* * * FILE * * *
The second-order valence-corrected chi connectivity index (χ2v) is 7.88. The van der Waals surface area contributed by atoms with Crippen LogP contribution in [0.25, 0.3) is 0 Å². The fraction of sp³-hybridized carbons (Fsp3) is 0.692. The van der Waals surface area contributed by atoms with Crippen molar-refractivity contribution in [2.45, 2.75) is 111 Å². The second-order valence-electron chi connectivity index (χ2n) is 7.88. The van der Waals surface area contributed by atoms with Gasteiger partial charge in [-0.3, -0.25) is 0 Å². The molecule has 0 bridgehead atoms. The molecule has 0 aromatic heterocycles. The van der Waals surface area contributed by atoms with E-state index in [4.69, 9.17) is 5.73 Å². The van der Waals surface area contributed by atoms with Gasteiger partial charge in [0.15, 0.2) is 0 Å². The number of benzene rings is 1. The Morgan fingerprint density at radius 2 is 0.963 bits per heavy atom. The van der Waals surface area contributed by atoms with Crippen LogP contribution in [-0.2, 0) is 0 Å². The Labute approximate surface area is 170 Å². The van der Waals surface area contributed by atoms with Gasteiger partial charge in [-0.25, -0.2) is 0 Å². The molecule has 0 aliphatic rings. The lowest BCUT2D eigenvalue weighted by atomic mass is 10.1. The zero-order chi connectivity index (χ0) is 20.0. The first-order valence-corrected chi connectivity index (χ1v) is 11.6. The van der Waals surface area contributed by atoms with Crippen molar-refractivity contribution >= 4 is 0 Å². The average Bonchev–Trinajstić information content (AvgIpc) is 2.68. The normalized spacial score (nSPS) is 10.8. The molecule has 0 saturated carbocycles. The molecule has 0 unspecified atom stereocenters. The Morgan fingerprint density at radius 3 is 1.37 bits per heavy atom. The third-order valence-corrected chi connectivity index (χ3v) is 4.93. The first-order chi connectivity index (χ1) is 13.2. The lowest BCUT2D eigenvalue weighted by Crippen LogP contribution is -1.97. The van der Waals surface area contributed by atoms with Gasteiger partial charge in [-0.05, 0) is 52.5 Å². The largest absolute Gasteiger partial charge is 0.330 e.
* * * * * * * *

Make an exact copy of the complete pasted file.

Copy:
The second-order valence-corrected chi connectivity index (χ2v) is 7.88. The van der Waals surface area contributed by atoms with Crippen LogP contribution in [0.25, 0.3) is 0 Å². The fraction of sp³-hybridized carbons (Fsp3) is 0.692. The van der Waals surface area contributed by atoms with Crippen molar-refractivity contribution in [2.45, 2.75) is 111 Å². The second-order valence-electron chi connectivity index (χ2n) is 7.88. The van der Waals surface area contributed by atoms with Gasteiger partial charge in [-0.3, -0.25) is 0 Å². The molecule has 0 bridgehead atoms. The molecule has 0 aromatic heterocycles. The van der Waals surface area contributed by atoms with E-state index in [4.69, 9.17) is 5.73 Å². The van der Waals surface area contributed by atoms with Gasteiger partial charge in [0.15, 0.2) is 0 Å². The number of benzene rings is 1. The Morgan fingerprint density at radius 2 is 0.963 bits per heavy atom. The van der Waals surface area contributed by atoms with Crippen LogP contribution in [-0.2, 0) is 0 Å². The Labute approximate surface area is 170 Å². The van der Waals surface area contributed by atoms with Gasteiger partial charge in [-0.25, -0.2) is 0 Å². The molecule has 0 aliphatic rings. The lowest BCUT2D eigenvalue weighted by atomic mass is 10.1. The zero-order chi connectivity index (χ0) is 20.0. The first-order valence-corrected chi connectivity index (χ1v) is 11.6. The van der Waals surface area contributed by atoms with Crippen molar-refractivity contribution >= 4 is 0 Å². The average Bonchev–Trinajstić information content (AvgIpc) is 2.68. The normalized spacial score (nSPS) is 10.8. The molecule has 0 saturated carbocycles. The molecule has 0 unspecified atom stereocenters. The Morgan fingerprint density at radius 3 is 1.37 bits per heavy atom. The third-order valence-corrected chi connectivity index (χ3v) is 4.93. The first-order chi connectivity index (χ1) is 13.2. The lowest BCUT2D eigenvalue weighted by Crippen LogP contribution is -1.97. The van der Waals surface area contributed by atoms with Gasteiger partial charge in [-0.05, 0) is 52.5 Å². The largest absolute Gasteiger partial charge is 0.330 e.